Respect for Marriage Act Reintroduced in Congress

Legislation could spell the end of DOMA…for good.

During the new congressional session on Tuesday, January 6, Democrats reintroduced legislation that would repeal the Defense of Marriage Act (DOMA) in its entirety. The Respect for Marriage Act, reintroduced into the 114th Congress by Sen. Dianne Feinstein (D-CA) and Rep. Jerrold Nadler (D-NY), would finish the good work that the Supreme Court started when they ruled Section 3 of DOMA unconstitutional in Windsor v U.S. in 2013.

Section 3 of DOMA denied same-sex couples all federal protections and benefits granted to other married couples. With this portion of the law gone, gay and lesbian couples living in any of the 36 states (and the District of Columbia) in which same-sex marriages are legal enjoy the same benefits and protections as other married couples. However, Section 2 of DOMA is still in effect. Under this portion of the law, states are allowed to refuse to recognize valid civil marriages of same-sex couples performed in other states. This means that a gay or lesbian couple could be legally married in Massachusetts, then move to Texas and enjoy none of the protections or benefits their marriage previously afforded them, because Texas is one of the fourteen states that still bans same-sex marriage.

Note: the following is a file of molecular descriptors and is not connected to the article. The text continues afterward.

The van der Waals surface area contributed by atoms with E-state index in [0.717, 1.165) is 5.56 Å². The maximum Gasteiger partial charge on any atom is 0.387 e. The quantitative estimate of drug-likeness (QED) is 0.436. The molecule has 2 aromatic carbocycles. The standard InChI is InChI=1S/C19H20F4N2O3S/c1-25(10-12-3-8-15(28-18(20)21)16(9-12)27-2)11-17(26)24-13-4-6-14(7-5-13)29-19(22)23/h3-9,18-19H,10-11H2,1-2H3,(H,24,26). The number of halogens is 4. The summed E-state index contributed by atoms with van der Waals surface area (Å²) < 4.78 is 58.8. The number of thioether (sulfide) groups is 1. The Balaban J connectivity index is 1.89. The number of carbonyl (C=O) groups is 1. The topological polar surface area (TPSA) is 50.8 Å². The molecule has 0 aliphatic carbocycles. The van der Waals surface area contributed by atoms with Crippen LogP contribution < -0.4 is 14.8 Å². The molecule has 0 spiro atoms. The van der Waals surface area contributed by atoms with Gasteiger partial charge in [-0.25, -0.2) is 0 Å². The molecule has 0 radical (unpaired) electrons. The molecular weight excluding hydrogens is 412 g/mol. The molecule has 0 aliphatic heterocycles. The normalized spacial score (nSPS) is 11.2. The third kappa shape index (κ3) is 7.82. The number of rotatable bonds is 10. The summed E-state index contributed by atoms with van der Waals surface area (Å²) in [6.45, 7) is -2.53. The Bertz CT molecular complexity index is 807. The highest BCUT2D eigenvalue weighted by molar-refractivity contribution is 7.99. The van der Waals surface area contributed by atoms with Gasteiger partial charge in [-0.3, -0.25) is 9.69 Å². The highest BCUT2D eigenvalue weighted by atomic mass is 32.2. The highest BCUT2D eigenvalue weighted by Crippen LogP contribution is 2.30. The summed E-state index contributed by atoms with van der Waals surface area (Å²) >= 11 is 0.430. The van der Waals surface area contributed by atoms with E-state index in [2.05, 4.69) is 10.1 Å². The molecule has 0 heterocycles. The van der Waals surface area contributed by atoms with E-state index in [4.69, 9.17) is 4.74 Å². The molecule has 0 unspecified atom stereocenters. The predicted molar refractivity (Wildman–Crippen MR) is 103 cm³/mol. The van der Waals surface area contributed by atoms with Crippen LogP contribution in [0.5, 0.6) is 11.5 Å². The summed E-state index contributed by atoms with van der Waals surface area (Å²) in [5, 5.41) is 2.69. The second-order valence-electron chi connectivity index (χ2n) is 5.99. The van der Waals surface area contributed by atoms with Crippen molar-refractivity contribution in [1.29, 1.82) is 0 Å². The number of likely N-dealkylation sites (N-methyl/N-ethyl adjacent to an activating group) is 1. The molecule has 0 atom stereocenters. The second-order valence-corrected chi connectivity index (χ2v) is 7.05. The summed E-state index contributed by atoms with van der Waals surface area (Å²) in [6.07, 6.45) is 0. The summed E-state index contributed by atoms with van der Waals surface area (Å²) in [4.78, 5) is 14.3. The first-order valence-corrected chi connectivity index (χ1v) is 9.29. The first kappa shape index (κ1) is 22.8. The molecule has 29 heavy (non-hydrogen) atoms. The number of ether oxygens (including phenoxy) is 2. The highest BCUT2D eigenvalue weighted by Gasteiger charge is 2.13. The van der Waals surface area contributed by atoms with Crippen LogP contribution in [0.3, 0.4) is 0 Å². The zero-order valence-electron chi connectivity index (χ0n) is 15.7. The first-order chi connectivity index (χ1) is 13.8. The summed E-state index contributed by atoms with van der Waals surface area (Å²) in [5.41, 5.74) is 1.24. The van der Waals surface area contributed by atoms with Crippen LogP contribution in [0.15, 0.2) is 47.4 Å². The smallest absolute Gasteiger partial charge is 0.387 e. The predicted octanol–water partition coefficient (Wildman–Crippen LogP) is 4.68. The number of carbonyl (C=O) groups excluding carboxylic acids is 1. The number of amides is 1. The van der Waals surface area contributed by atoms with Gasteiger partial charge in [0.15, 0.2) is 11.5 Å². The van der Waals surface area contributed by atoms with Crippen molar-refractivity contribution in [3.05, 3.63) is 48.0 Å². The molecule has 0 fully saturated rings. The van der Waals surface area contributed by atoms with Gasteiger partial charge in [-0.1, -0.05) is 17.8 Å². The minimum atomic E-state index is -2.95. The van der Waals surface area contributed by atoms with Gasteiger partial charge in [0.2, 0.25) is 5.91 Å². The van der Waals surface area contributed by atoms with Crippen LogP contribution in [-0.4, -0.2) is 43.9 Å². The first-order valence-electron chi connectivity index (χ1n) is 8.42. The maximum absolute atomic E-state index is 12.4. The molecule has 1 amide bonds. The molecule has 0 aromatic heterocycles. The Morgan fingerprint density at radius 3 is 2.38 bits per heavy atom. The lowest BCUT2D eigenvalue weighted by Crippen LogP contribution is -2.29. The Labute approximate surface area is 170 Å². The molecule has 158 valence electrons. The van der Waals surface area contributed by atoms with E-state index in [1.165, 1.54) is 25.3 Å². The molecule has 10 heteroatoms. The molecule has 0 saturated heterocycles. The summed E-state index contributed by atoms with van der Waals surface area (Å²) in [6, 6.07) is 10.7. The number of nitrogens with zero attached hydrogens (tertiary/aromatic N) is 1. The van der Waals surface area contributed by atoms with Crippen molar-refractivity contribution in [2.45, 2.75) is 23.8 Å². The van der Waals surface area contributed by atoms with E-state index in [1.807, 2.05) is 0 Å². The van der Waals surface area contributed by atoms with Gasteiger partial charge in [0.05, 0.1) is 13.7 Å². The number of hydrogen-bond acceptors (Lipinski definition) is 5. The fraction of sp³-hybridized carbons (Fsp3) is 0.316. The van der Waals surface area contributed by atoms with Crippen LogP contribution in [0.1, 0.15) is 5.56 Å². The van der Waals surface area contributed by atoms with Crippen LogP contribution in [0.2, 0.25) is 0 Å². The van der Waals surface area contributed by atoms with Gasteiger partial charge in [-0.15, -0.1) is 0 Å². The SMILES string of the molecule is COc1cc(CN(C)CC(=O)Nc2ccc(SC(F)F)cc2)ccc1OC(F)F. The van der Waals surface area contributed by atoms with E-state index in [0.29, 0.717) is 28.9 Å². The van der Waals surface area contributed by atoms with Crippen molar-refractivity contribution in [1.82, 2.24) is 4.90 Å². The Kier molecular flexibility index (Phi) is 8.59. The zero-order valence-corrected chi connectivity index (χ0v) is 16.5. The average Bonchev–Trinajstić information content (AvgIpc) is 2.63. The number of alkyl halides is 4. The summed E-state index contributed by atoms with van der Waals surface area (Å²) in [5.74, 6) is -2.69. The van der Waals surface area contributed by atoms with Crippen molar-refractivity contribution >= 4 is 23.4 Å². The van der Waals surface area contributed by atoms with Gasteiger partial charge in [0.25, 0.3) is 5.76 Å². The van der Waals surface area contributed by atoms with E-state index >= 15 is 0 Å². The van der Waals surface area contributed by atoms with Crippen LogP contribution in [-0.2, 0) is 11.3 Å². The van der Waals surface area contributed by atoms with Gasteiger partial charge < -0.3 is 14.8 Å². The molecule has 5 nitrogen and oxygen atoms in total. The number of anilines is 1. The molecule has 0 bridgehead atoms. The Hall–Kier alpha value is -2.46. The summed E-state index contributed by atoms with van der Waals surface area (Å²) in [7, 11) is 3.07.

If and when the Respect for Marriage Act is passed, all legally married same-sex couples would have access to federal marriage benefits and protections, even if they live in or visit one of the fourteen backward states that do not yet recognize gay and lesbian marriages.

“The vast majority of Americans live in states where same-sex couples can marry and public support for marriage equality is growing stronger by the day," said Nadler, in a statement released earlier this week. "Repeal of DOMA is long overdue. That is why we are reintroducing the Respect for Marriage Act, which repeals DOMA in its entirety and sends DOMA into the history books where it belongs."

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